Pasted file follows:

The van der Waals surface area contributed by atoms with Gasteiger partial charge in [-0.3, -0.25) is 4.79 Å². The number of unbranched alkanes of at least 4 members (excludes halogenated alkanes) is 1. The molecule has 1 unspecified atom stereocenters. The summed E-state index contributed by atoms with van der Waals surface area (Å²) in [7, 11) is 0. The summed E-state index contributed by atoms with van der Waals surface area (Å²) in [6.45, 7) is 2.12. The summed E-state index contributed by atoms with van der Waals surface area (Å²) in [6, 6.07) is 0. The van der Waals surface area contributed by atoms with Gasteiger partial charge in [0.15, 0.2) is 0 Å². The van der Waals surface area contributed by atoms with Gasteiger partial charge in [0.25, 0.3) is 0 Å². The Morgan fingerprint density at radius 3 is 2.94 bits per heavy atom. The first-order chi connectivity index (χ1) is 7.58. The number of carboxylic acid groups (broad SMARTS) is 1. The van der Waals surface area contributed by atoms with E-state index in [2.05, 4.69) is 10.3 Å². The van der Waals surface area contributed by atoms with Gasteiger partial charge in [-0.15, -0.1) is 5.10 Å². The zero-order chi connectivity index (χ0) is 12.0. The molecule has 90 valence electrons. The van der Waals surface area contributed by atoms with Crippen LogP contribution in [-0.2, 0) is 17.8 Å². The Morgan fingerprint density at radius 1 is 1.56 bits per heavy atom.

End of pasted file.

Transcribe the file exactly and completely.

The van der Waals surface area contributed by atoms with Gasteiger partial charge in [-0.3, -0.25) is 4.79 Å². The number of unbranched alkanes of at least 4 members (excludes halogenated alkanes) is 1. The molecule has 1 unspecified atom stereocenters. The summed E-state index contributed by atoms with van der Waals surface area (Å²) in [7, 11) is 0. The summed E-state index contributed by atoms with van der Waals surface area (Å²) in [6.45, 7) is 2.12. The summed E-state index contributed by atoms with van der Waals surface area (Å²) in [6, 6.07) is 0. The van der Waals surface area contributed by atoms with Gasteiger partial charge in [0.15, 0.2) is 0 Å². The van der Waals surface area contributed by atoms with Gasteiger partial charge in [0.25, 0.3) is 0 Å². The Morgan fingerprint density at radius 3 is 2.94 bits per heavy atom. The first-order chi connectivity index (χ1) is 7.58. The number of carboxylic acid groups (broad SMARTS) is 1. The van der Waals surface area contributed by atoms with E-state index in [2.05, 4.69) is 10.3 Å². The van der Waals surface area contributed by atoms with Gasteiger partial charge in [-0.15, -0.1) is 5.10 Å². The zero-order chi connectivity index (χ0) is 12.0. The molecule has 90 valence electrons. The van der Waals surface area contributed by atoms with Crippen LogP contribution in [-0.2, 0) is 17.8 Å². The Morgan fingerprint density at radius 1 is 1.56 bits per heavy atom.